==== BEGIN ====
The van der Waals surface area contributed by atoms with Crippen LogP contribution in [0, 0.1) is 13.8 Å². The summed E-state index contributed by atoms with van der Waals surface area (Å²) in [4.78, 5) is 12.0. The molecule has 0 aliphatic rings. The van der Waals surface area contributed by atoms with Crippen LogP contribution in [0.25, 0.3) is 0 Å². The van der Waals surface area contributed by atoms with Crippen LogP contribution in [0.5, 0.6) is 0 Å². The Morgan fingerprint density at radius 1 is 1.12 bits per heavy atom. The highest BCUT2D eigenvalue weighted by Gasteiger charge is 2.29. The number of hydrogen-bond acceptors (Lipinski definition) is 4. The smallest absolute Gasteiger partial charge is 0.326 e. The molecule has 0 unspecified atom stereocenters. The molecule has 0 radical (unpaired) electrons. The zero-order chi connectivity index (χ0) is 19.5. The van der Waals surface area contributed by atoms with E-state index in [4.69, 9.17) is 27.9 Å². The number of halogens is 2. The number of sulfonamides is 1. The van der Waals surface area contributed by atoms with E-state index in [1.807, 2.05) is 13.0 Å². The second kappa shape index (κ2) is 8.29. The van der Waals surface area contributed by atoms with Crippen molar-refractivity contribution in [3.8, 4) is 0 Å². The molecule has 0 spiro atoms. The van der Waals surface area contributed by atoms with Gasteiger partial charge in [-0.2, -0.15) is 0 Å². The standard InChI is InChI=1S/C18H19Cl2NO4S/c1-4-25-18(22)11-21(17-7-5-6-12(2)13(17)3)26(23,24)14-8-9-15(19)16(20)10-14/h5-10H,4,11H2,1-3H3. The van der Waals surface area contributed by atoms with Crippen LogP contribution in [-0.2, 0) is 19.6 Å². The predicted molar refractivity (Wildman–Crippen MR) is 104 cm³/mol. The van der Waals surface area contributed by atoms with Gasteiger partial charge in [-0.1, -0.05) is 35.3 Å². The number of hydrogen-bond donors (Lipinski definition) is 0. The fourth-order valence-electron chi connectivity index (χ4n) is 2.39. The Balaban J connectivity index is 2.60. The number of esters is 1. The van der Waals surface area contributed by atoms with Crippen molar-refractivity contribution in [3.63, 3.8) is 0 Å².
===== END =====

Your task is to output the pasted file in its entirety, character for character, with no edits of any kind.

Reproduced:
The van der Waals surface area contributed by atoms with Crippen LogP contribution in [0, 0.1) is 13.8 Å². The summed E-state index contributed by atoms with van der Waals surface area (Å²) in [4.78, 5) is 12.0. The molecule has 0 aliphatic rings. The van der Waals surface area contributed by atoms with Crippen LogP contribution in [0.25, 0.3) is 0 Å². The van der Waals surface area contributed by atoms with Crippen LogP contribution in [0.5, 0.6) is 0 Å². The Morgan fingerprint density at radius 1 is 1.12 bits per heavy atom. The highest BCUT2D eigenvalue weighted by Gasteiger charge is 2.29. The number of hydrogen-bond acceptors (Lipinski definition) is 4. The smallest absolute Gasteiger partial charge is 0.326 e. The molecule has 0 unspecified atom stereocenters. The molecule has 0 radical (unpaired) electrons. The zero-order chi connectivity index (χ0) is 19.5. The van der Waals surface area contributed by atoms with E-state index in [4.69, 9.17) is 27.9 Å². The number of halogens is 2. The number of sulfonamides is 1. The van der Waals surface area contributed by atoms with E-state index in [1.807, 2.05) is 13.0 Å². The second kappa shape index (κ2) is 8.29. The van der Waals surface area contributed by atoms with Crippen molar-refractivity contribution in [3.8, 4) is 0 Å². The molecule has 0 spiro atoms. The van der Waals surface area contributed by atoms with Gasteiger partial charge in [-0.2, -0.15) is 0 Å². The standard InChI is InChI=1S/C18H19Cl2NO4S/c1-4-25-18(22)11-21(17-7-5-6-12(2)13(17)3)26(23,24)14-8-9-15(19)16(20)10-14/h5-10H,4,11H2,1-3H3. The van der Waals surface area contributed by atoms with Crippen LogP contribution in [-0.2, 0) is 19.6 Å². The predicted molar refractivity (Wildman–Crippen MR) is 104 cm³/mol. The van der Waals surface area contributed by atoms with Gasteiger partial charge in [-0.1, -0.05) is 35.3 Å². The number of hydrogen-bond donors (Lipinski definition) is 0. The fourth-order valence-electron chi connectivity index (χ4n) is 2.39. The Balaban J connectivity index is 2.60. The number of esters is 1. The van der Waals surface area contributed by atoms with Crippen molar-refractivity contribution in [3.63, 3.8) is 0 Å².